To protect the host against unauthorized intrusion and misuse, VMware imposes constraints on several parameters, settings, and activities. You can loosen the constraints to meet your configuration needs. If you do, make sure that you are working in a trusted environment and that you have taken enough other security measures to protect the network as a whole and the devices connected to the host.
Consider the following recommendations when evaluating host security and administration.
Limit user access.
To improve security, restrict user access to the Direct Console User Interface (DCUI) and the ESXi Shell and enforce access security policies, for example, by setting up password restrictions.
The ESXi Shell has privileged access to certain parts of the host. Provide only trusted users with ESXi Shell login access.
Use the vSphere Client to administer standalone ESXi hosts.
Whenever possible, use the vSphere Client or a third-party network management tool to administer your ESXi hosts instead of working though the command-line interface as the root user. Using the vSphere Client lets you limit the accounts with access to the ESXi Shell, safely delegate responsibilities, and set up roles that prevent administrators and users from using capabilities they do not need.
Use the vSphere Web Client to administer ESXi hosts that are managed by a vCenter Server. Do not access managed hosts directly with the vSphere Client, and do not make changes to managed hosts from the host's DCUI.
Use only VMware sources to upgrade ESXi components.
The host runs a variety of third-party packages to support management interfaces or tasks that you must perform. VMware does not support upgrading these packages from anything other than a VMware source. If you use a download or patch from another source, you might compromise management interface security or functions. Regularly check third-party vendor sites and the VMware knowledge base for security alerts.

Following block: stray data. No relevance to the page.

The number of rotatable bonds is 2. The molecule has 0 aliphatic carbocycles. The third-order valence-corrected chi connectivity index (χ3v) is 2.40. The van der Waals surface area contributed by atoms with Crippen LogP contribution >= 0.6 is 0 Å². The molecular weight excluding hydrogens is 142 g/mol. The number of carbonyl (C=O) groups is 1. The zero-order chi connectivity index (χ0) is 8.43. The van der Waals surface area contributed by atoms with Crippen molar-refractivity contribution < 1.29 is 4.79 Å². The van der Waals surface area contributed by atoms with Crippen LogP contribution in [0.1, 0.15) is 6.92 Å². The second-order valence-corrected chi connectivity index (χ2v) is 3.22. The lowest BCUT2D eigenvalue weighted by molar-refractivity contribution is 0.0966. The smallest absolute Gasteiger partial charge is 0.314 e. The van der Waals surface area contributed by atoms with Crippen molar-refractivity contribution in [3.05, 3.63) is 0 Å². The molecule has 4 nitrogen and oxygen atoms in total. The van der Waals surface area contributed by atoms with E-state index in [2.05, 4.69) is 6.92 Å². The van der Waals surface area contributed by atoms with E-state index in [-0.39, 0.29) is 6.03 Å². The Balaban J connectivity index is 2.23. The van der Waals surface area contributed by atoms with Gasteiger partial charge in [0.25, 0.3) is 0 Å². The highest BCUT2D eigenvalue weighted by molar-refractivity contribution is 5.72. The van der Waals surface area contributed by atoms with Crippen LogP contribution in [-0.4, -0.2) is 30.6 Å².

In addition to implementing the firewall, risks to the hosts are mitigated using other methods.
ESXi runs only services essential to managing its functions, and the distribution is limited to the features required to run ESXi.
By default, all ports not specifically required for management access to the host are closed. You must specifically open ports if you need additional services.
By default, weak ciphers are disabled and all communications from clients are secured by SSL. The exact algorithms used for securing the channel depend on the SSL handshake. Default certificates created on ESXi use PKCS#1 SHA-256 With RSA encryption as the signature algorithm.
The Tomcat Web service, used internally by ESXi to support access by Web clients, has been modified to run only those functions required for administration and monitoring by a Web client. As a result, ESXi is not vulnerable to the Tomcat security issues reported in broader use.
VMware monitors all security alerts that could affect ESXi security and issues a security patch if needed.
Insecure services such as FTP and Telnet are not installed, and the ports for these services are closed by default. Because more secure services such as SSH and SFTP are easily available, always avoid using these insecure services in favor of their safer alternatives. For example, use Telnet with SSL instead of Telnet to access virtual serial ports. If you must use insecure services and have implemented sufficient protection for the host, you must explicitly open ports to support them.
Follow the VMware security advisories at http://www.vmware.com/security/.